First, there were bowls of potpourri.
Then there were various plug-ins, smelly cones, and reed diffusers. I admit, I used to keep one of the gel plug-ins in my bedroom, with some sort of Tropical Breeze scent.
It seems that people have a thing for nice smells, and one of the latest that I’ve seen is the little wax melts that you put into some kind of warming device. The wax melts, a pleasant odor disperses, and we’re all happy.
But of course, something smelling of Sugar Cookie or Tropical Breeze is most likely not natural, and artificial fragrances are among the worst of offenders. Fortunately, it’s super easy to make your own homemade wax melts that still smell great and contain no toxic ingredients.
Synthetic fragrances don’t make the best bedfellows. The overwhelming majority are based on petroleum derivatives, and most are never even tested because their actual makeup is “proprietary” so there’s not even an FDA stamp of approval (for whatever that’s worth). Basically, anyone can slap the word “fragrance” in the ingredient list, and they don’t have to tell you what’s in that fragrance.
You might think something that smells nice couldn’t possibly be a problem. But many of the common chemicals found in synthetic fragrances have some nasty side effects. These side effects can include endocrine disruptions, allergies, skin and eye irritation, respiratory irritation. Some have even been shown to be carcinogenic.
The worst part is that fragrances are literally found in almost everything. Because so many things are a nasty chemical soup, manufacturers need to mask that. So they use a sweeter-smelling chemical soup which is often no less harmful.
100% Natural Homemade Wax Melts
The good news is that you can make many of your own fragrance-free products at home. These homemade wax melts are no exception.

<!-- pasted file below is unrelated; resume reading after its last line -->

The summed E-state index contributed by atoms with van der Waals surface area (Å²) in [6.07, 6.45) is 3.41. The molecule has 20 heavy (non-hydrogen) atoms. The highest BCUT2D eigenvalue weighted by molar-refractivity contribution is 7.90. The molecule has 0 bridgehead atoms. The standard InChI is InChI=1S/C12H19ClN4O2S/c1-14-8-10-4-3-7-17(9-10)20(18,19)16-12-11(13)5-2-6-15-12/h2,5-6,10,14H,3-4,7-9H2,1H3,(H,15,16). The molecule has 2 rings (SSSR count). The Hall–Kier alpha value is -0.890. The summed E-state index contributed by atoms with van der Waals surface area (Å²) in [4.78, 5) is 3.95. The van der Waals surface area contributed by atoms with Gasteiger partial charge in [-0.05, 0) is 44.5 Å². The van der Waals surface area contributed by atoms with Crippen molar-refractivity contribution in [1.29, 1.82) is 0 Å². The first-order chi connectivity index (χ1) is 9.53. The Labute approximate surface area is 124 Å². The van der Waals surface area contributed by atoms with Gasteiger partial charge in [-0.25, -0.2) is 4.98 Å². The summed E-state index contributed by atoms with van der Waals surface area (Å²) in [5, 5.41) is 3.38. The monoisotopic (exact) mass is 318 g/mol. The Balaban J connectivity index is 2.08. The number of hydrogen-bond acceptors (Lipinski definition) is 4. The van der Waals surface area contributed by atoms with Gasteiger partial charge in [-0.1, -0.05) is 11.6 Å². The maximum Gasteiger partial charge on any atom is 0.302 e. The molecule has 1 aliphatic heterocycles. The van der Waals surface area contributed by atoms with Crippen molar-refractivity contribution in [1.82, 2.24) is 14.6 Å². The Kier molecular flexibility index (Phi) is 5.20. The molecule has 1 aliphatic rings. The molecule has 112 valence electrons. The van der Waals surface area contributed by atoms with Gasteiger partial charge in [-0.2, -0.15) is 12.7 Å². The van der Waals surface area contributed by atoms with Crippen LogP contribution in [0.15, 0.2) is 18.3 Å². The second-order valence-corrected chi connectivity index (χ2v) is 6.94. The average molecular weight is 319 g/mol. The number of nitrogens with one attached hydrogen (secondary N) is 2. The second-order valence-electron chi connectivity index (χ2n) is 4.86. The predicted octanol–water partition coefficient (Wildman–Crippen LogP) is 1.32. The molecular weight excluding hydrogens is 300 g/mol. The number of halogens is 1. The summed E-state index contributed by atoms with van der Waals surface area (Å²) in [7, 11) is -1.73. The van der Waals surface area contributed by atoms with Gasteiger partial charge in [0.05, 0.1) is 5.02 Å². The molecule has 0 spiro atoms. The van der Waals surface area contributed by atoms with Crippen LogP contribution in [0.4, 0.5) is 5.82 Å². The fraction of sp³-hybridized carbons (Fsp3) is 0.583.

Instead of paraffin wax (petroleum-based), we’ll use soy and beeswax. And instead of synthetic fragrances, we’ll use all-natural essential oils. Three simple ingredients and about five minutes of your time.
Start by melting the soy and beeswax together. For best results, you’ll want to use about a 4:1 soy-beeswax ratio, so you can scale the recipe up or down as needed. If you only have one or the other, it should still give you perfectly acceptable results.
For melting, I like to use a glass measuring cup and rest it in a small pan of simmering water. Essentially, a makeshift double boiler. Add the wax to the measuring cup and heat until it’s fully melted.
Take it off the heat and let it cool slightly before adding the essential oils, as heat can degrade them. Add the essential oils (somewhere around 15-30 drops per ounce of wax) and mix well. For something uplifting, use a combination of mints, citrus, and herbaceous notes. In the winter, a mix of cinnamon, clove, and spruce is very nice too.
After you’ve added the oils, pour the wax into small containers to harden. I used a mini-muffin tray, but you can also buy clamshell containers that are specifically designed for this use. Or just pour it into a sheet and break off a chunk when you need it. However you decide to do it, your homemade wax melts will surely brighten the place up, and you can breathe easily (and deeply) knowing that there’s nothing in them that might hurt you.